Delegates from the first Australia-China International Aged Care Summit have said the Chinese aged care market represents “enormous” opportunity, but warned investment must be a considered process.
The summit, held last week in Beijing, was a collaboration between AusTrade and the national Chinese peak body of aged and healthcare industries. Attended by around 150 Australian delegates, it was the largest health and aged care trade mission to have left Australia.
For delegate Fiona Somerville, commercial director of The Ideal Consultancy, the most striking feature of the event was the level of interest and enthusiasm from the Chinese, with around 500 Chinese delegates in attendance.
“Our robust service models, our delivery framework and our quality systems were areas the Chinese thought they would value out of learning from,” Ms Somerville told Australian Ageing Agenda.
The summit followed the official signing of the China-Australia Free Trade Agreement in June, which will allow Australian-owned hospitals and aged care facilities to be freely established in China.
The FTA was a likely reason behind the event’s popularity, said another delegate, Lisa Hee, senior lecturer and director of Healthy Ageing and Dementia Programs at Central Queensland University.
“China seems to be more keen to be dealing with Australia as a result; it’s almost as if the publicity around the free trade agreement itself has had instant benefits,” Mrs Hee told AAA.
Mrs Hee, who is also the director of the Elite Health Care Consultancy, said China represented “enormous opportunity” for Australia, as all of the 500 delegates were businesses wanting assistance.
In addition, Chinese investment into the Australian aged care market was also a popular topic of discussion, said Ms Somerville.
“There were a number of organisations who certainly had the capital and they were very interested in investing in Australia. They see it as a really solid safe market, with good returns and very established,” she said.
Aged care in China
Like Australia, China has an ageing population, with the number of people over 60 set to double by 2050 to around 440 million, or 30 per cent of the population.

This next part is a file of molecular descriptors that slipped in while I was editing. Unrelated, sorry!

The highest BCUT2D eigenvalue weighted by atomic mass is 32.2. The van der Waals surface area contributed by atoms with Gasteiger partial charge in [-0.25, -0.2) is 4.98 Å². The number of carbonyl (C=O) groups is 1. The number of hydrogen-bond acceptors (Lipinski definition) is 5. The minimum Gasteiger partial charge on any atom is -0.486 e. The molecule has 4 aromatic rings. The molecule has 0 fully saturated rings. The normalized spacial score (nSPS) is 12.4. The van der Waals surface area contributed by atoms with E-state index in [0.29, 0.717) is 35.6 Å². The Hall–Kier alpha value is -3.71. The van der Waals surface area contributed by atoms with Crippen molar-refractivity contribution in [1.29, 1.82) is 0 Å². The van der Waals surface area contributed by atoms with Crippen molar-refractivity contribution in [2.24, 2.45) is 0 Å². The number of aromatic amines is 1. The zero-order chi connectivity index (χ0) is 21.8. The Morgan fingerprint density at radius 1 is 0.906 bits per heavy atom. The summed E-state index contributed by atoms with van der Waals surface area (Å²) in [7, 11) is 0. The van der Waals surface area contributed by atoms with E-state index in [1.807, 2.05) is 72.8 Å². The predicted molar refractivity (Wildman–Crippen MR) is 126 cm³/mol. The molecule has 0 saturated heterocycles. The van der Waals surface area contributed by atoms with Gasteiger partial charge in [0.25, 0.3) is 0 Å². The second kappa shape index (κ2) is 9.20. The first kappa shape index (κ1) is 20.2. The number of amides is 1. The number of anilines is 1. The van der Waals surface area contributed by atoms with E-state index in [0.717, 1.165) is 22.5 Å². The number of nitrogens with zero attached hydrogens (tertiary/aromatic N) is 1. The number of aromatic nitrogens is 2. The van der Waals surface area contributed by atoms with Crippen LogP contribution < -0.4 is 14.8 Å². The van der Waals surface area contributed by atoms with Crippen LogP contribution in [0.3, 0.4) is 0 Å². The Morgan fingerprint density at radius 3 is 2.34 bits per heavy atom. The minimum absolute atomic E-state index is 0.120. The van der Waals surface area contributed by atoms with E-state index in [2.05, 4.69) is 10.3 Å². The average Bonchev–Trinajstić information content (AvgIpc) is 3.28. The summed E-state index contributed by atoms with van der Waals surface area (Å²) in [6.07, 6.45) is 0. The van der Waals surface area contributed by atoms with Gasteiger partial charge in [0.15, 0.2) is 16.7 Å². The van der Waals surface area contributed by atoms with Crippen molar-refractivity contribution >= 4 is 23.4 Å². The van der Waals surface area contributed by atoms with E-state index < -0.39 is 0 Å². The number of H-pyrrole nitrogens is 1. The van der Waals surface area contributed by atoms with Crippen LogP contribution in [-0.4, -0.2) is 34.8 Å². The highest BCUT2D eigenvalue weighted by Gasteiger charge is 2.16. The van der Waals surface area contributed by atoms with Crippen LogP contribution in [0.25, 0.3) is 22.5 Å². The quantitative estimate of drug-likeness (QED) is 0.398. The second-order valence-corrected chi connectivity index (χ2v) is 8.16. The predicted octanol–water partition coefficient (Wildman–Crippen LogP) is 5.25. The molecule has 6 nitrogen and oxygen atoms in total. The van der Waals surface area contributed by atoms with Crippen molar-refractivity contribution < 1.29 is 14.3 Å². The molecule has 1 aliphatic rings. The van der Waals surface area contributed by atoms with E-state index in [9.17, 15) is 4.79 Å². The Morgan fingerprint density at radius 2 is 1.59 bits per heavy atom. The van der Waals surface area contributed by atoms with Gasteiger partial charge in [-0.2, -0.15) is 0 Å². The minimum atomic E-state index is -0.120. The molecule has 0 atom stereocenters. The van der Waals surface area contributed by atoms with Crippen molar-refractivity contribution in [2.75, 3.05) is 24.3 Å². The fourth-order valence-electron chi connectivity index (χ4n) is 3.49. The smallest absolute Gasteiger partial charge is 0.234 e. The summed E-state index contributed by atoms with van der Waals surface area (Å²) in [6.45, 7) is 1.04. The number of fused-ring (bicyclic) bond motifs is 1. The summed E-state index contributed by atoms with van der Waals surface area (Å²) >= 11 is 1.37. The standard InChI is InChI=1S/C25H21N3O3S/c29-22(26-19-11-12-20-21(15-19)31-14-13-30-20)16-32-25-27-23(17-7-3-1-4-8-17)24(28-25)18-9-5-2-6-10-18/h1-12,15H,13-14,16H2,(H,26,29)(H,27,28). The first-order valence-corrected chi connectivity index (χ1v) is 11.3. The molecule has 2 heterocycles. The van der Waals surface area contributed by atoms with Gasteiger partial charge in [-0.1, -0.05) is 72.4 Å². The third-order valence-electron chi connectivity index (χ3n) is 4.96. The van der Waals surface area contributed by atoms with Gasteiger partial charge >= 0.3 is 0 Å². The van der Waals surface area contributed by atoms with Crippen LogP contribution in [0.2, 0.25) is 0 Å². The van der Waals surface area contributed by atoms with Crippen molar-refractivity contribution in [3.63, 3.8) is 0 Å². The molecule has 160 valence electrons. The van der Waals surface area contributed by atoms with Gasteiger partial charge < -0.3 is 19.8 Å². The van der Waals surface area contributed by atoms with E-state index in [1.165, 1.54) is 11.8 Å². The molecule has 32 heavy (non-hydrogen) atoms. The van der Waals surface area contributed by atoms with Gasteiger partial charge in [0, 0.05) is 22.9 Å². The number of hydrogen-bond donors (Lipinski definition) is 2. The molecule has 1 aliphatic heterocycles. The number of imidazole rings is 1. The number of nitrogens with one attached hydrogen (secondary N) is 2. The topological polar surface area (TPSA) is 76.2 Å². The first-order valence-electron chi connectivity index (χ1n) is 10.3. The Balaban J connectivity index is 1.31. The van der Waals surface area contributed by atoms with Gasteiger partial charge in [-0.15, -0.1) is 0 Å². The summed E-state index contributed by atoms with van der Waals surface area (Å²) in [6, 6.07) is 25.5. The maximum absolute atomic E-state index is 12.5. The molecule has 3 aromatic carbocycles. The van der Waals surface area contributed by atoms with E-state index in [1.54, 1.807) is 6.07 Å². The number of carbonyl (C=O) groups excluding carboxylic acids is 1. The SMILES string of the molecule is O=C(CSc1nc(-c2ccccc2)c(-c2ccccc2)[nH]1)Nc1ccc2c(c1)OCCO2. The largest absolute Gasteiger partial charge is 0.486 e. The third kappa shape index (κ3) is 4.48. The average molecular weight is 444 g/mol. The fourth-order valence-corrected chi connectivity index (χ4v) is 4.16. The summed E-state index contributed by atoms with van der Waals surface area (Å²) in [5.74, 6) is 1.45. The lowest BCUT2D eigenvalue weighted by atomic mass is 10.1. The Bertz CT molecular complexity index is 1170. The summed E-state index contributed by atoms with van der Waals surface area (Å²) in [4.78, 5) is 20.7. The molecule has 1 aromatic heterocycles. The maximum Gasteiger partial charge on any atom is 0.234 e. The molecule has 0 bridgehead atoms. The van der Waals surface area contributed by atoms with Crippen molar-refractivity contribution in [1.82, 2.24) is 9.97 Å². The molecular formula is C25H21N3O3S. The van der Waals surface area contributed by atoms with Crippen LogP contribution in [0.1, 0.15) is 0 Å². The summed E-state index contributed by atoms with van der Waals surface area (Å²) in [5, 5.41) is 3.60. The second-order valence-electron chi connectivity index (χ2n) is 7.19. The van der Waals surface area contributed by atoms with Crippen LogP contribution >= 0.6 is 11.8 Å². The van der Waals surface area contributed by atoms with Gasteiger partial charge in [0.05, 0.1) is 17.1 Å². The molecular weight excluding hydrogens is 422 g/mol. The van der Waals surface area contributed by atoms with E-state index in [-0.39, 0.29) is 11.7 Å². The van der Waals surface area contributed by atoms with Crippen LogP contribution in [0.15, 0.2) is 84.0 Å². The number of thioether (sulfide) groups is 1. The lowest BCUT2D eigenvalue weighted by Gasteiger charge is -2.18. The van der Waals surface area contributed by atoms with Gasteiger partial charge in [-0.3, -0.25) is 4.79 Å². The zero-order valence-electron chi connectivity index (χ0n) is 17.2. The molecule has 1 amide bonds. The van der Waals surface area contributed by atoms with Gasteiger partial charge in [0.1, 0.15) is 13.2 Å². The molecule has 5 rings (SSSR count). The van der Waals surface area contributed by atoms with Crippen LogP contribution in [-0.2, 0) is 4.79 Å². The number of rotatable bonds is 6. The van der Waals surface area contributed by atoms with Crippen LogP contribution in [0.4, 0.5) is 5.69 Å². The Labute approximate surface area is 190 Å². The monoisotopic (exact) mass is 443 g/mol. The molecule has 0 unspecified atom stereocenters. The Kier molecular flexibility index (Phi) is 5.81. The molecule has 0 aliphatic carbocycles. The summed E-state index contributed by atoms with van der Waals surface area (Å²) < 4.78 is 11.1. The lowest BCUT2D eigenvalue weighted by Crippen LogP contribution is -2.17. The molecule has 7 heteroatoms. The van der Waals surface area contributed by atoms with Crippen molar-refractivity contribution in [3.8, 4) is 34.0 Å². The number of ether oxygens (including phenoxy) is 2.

The need for aged care in China is also growing for cultural reasons. Previously, elderly parents were expected to live with their children as they aged, but the one child policy has begun to limit the potential for this.
In response, the Chinese government in 2013 committed to double the number of aged care beds to eight million by 2020, and increase its aged care workforce from around one million to 10 million.
Mrs Hee said the current quality of aged care offerings in China remained variable, and while there were some “fabulous” facilities, they were often targeted towards the wealthy.
“At the moment there’s just not enough support for the low or middle income earner… You can see some services trying to accommodate those people, but there isn’t a standard, clear-cut way of how that would be funded,” she said.
Australian funding models was one area of interest brought up by Chinese delegates at the event, said Mrs Hee.
“For aged care standards and the aged care system, they very much look at Australia as a leader,” she added.
Australian parallels and investment
Ms Somerville said an interesting takeaway from the summit was that China was facing some of the same challenges and had similar goals as Australia – such as the desire to remain at home – and found there was a strong focus on active living and maintaining community connection.
“The Chinese are probably in a different stage in their life cycle, but they are super quick to learn and adapt,” she said. “They can raise the money, they can build things, but they acknowledge that they do need help in establishing a probably more robust aged care system.”
Beyond service delivery and quality systems, Ms Somerville noted there was a significant interest in Australian aged care design as China looked towards more integrated care models.
In terms of education and training, both delegates noted dementia as one area where Australia could offer significant expertise.
Mrs Hee said there was little attention currently given to those with dementia in China, and there was a lack of understanding about the nature of the disease and how it differed from psychiatric illness.
Ms Somerville said dementia remained a taboo and warned that all education and training must be specifically tailored towards cultural specifications of the Chinese market.
‘Do your homework’
Despite the many opportunities in China, both delegates warned investment was a long-term process.
Mrs Hee said it was important to take into account Chinese cultural and business considerations, and establish sincere, ongoing relationships. Many Chinese operators had already been spurned by other overseas investors looking to make fast money, she said.
“You cannot go in there in there and say, ‘we’re from Australia; we’re going to tell you how it’s done’. That definitely won’t work,” she said.
“It’s very important that you find out exactly what it is that they’re aiming to achieve; what their visions are, their goals are and how they want people to be involved.”
Ms Somerville said investing in China meant “doing your homework” and existing successful examples had spent considerable time and resources, and had established a local presence to create trust. There were also many Chinese legal requirements to take account of, she said.
“China’s probably a different part of the business; it couldn’t be just swapped in with your normal day to day operations,” she said. “Organisations that are looking to take small steps and bring their expertise in will be really highly valued.”
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